Monday, June 1, 2009 – 2 Peter – Passion
Once again we are cautioned about false leaders; and we are reminded that God keeps his promises . . . no matter how much time it may take . . . no matter how much doubt we may have . . . no matter how many times we may turn away from the truth. Christ has walked among us, the Holy Spirit has descended to dwell in us, Christ will come again. It is believed that Peter did not actually compose this letter and that it may have been written by one of a second generation of disciples. What is important is that this author knows Peter’s story well; and that he speaks to us today from the perspective of one who loved, denied and turned to return to love. He writes to us with words that are at once an impassioned warning and a passionate plea. Peter, or his namesake, asks that we hope in the future and that we take up an active waiting in and for God.
We find in this letter a strong argument for why we must remember the events of Christ’s suffering, death and restoration. Our very survival as spiritual beings hangs on our willingness to stop blaming others for the problems and controversies that come naturally with life; he urges that we look to ourselves to examine how great a part we might have in our own trials. Those who know Peter understand that this is familiar territory for he thrice denied the Lord, and thrice acknowledged his error. As we reflected several days ago, when Jesus asks Peter, Do you love me? . . . the answer is a resounding and passionate, Yes, Lord, you know I do.
This second generation Peter conveys to us through his letter the importance of not giving up on or giving in to ourselves. When we come away from this epistle, we better understand that perseverance does not mean that we maintain a stubborn and willful attitude before all, asking that everyone else in the room change before we do; rather, it means that we are as ardent in our remaining open to possibilities as our enemies remain closed to them. It means that we take up the obstacles on our path to examine them and ourselves in an effort to see what we might change about our attitudes. It means that we look at the things and people and events that make us uncomfortable to see what cages these are against our own growth.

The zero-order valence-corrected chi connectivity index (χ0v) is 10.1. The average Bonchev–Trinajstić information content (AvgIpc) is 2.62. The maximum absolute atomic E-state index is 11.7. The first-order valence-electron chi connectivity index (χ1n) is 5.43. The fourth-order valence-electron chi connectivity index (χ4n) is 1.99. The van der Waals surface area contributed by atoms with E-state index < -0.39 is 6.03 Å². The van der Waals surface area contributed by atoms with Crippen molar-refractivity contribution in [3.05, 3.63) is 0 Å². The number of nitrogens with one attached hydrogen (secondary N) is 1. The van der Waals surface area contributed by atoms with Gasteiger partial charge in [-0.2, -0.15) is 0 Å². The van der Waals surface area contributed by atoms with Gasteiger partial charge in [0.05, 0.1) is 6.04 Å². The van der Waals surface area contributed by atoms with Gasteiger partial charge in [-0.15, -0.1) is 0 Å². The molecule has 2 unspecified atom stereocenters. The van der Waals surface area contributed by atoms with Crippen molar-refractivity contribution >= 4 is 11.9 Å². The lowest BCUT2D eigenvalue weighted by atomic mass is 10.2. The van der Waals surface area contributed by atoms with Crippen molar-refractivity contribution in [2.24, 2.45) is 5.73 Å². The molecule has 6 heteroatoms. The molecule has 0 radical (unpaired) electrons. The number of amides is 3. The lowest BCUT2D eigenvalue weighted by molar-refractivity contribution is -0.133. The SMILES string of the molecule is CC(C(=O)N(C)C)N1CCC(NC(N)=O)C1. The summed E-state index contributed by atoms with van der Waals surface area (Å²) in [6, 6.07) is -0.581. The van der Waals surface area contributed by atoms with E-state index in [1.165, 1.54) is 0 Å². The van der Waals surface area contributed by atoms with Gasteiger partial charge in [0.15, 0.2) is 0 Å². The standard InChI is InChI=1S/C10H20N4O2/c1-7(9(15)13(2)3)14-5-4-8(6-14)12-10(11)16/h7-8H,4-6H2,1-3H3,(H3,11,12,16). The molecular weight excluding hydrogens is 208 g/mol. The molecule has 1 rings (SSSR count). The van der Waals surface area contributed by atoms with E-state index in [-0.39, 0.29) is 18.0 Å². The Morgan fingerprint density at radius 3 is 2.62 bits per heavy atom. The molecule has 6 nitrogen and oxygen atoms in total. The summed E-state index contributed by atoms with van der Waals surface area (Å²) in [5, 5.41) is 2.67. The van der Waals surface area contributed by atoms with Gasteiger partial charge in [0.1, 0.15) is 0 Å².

2 Peter urges that we enter into each day with a new passion as we seek Christ. The writer insists on hoping that the future holds great promise and that all these promises will be fulfilled. He warns us, he pushes us, he tells us that scoffers of the second coming abound . . . but that it is the faithful who will be affirmed in their eager devotion to Christ.
Peter has been through the fire and he well knows the heat. He also knows the reward. I, for one, intend to re-read this letter as often as I must . . . until I begin to feel the warmth of this flame.
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